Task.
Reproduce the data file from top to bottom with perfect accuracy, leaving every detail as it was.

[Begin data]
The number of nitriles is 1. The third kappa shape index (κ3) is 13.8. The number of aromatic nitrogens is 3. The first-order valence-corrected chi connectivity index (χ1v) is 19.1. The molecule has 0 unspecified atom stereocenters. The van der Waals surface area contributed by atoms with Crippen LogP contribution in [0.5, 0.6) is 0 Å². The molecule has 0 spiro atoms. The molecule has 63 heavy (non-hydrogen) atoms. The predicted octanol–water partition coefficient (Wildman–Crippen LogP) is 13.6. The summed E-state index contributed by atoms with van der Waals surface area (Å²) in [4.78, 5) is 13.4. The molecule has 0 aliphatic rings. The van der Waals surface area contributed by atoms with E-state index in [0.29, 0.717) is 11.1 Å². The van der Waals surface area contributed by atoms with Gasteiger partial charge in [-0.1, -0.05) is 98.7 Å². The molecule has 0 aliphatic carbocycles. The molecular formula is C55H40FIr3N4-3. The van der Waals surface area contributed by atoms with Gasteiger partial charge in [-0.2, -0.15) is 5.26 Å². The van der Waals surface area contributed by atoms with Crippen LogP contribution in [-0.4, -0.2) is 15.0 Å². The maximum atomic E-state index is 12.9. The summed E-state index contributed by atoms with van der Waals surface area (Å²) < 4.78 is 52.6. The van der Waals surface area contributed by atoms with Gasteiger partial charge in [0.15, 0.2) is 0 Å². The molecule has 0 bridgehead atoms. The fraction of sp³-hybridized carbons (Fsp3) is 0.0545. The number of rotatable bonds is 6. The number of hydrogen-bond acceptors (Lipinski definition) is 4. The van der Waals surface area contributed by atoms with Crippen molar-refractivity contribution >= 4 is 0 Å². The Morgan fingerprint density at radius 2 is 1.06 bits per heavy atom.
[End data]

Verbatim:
The number of nitriles is 1. The third kappa shape index (κ3) is 13.8. The number of aromatic nitrogens is 3. The first-order valence-corrected chi connectivity index (χ1v) is 19.1. The molecule has 0 unspecified atom stereocenters. The van der Waals surface area contributed by atoms with Crippen LogP contribution in [0.5, 0.6) is 0 Å². The molecule has 0 spiro atoms. The molecule has 63 heavy (non-hydrogen) atoms. The predicted octanol–water partition coefficient (Wildman–Crippen LogP) is 13.6. The summed E-state index contributed by atoms with van der Waals surface area (Å²) in [4.78, 5) is 13.4. The molecule has 0 aliphatic rings. The van der Waals surface area contributed by atoms with E-state index in [0.29, 0.717) is 11.1 Å². The van der Waals surface area contributed by atoms with Gasteiger partial charge in [-0.1, -0.05) is 98.7 Å². The molecule has 0 aliphatic carbocycles. The molecular formula is C55H40FIr3N4-3. The van der Waals surface area contributed by atoms with Gasteiger partial charge in [-0.2, -0.15) is 5.26 Å². The van der Waals surface area contributed by atoms with Crippen LogP contribution in [-0.4, -0.2) is 15.0 Å². The maximum atomic E-state index is 12.9. The summed E-state index contributed by atoms with van der Waals surface area (Å²) < 4.78 is 52.6. The van der Waals surface area contributed by atoms with Gasteiger partial charge in [0.15, 0.2) is 0 Å². The molecule has 0 bridgehead atoms. The fraction of sp³-hybridized carbons (Fsp3) is 0.0545. The number of rotatable bonds is 6. The number of hydrogen-bond acceptors (Lipinski definition) is 4. The van der Waals surface area contributed by atoms with Crippen molar-refractivity contribution >= 4 is 0 Å². The Morgan fingerprint density at radius 2 is 1.06 bits per heavy atom.